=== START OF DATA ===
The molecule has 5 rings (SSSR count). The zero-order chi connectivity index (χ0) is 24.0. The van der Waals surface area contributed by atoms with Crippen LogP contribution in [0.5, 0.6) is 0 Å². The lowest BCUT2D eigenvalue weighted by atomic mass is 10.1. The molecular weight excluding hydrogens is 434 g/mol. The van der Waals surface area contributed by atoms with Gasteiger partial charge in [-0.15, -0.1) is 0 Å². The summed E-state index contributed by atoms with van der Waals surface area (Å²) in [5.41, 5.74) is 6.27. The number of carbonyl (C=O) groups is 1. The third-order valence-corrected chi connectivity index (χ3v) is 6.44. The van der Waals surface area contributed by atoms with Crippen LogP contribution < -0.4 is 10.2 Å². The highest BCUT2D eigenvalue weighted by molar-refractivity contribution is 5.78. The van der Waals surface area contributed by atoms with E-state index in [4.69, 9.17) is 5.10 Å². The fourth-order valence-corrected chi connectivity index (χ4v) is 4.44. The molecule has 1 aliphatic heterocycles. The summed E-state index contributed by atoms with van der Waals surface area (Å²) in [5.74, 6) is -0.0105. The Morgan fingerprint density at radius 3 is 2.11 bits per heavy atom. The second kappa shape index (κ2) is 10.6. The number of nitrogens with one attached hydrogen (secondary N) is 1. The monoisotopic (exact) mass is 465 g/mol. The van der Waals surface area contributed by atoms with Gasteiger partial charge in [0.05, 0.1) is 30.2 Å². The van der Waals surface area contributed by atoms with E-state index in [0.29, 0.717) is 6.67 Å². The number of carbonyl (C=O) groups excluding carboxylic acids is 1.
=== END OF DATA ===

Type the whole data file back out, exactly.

The molecule has 5 rings (SSSR count). The zero-order chi connectivity index (χ0) is 24.0. The van der Waals surface area contributed by atoms with Crippen LogP contribution in [0.5, 0.6) is 0 Å². The lowest BCUT2D eigenvalue weighted by atomic mass is 10.1. The molecular weight excluding hydrogens is 434 g/mol. The van der Waals surface area contributed by atoms with Gasteiger partial charge in [-0.15, -0.1) is 0 Å². The summed E-state index contributed by atoms with van der Waals surface area (Å²) in [5.41, 5.74) is 6.27. The number of carbonyl (C=O) groups is 1. The third-order valence-corrected chi connectivity index (χ3v) is 6.44. The van der Waals surface area contributed by atoms with Crippen LogP contribution < -0.4 is 10.2 Å². The highest BCUT2D eigenvalue weighted by molar-refractivity contribution is 5.78. The van der Waals surface area contributed by atoms with E-state index in [4.69, 9.17) is 5.10 Å². The fourth-order valence-corrected chi connectivity index (χ4v) is 4.44. The molecule has 1 aliphatic heterocycles. The summed E-state index contributed by atoms with van der Waals surface area (Å²) in [5.74, 6) is -0.0105. The Morgan fingerprint density at radius 3 is 2.11 bits per heavy atom. The second kappa shape index (κ2) is 10.6. The number of nitrogens with one attached hydrogen (secondary N) is 1. The monoisotopic (exact) mass is 465 g/mol. The van der Waals surface area contributed by atoms with Gasteiger partial charge in [0.05, 0.1) is 30.2 Å². The van der Waals surface area contributed by atoms with E-state index in [0.29, 0.717) is 6.67 Å². The number of carbonyl (C=O) groups excluding carboxylic acids is 1.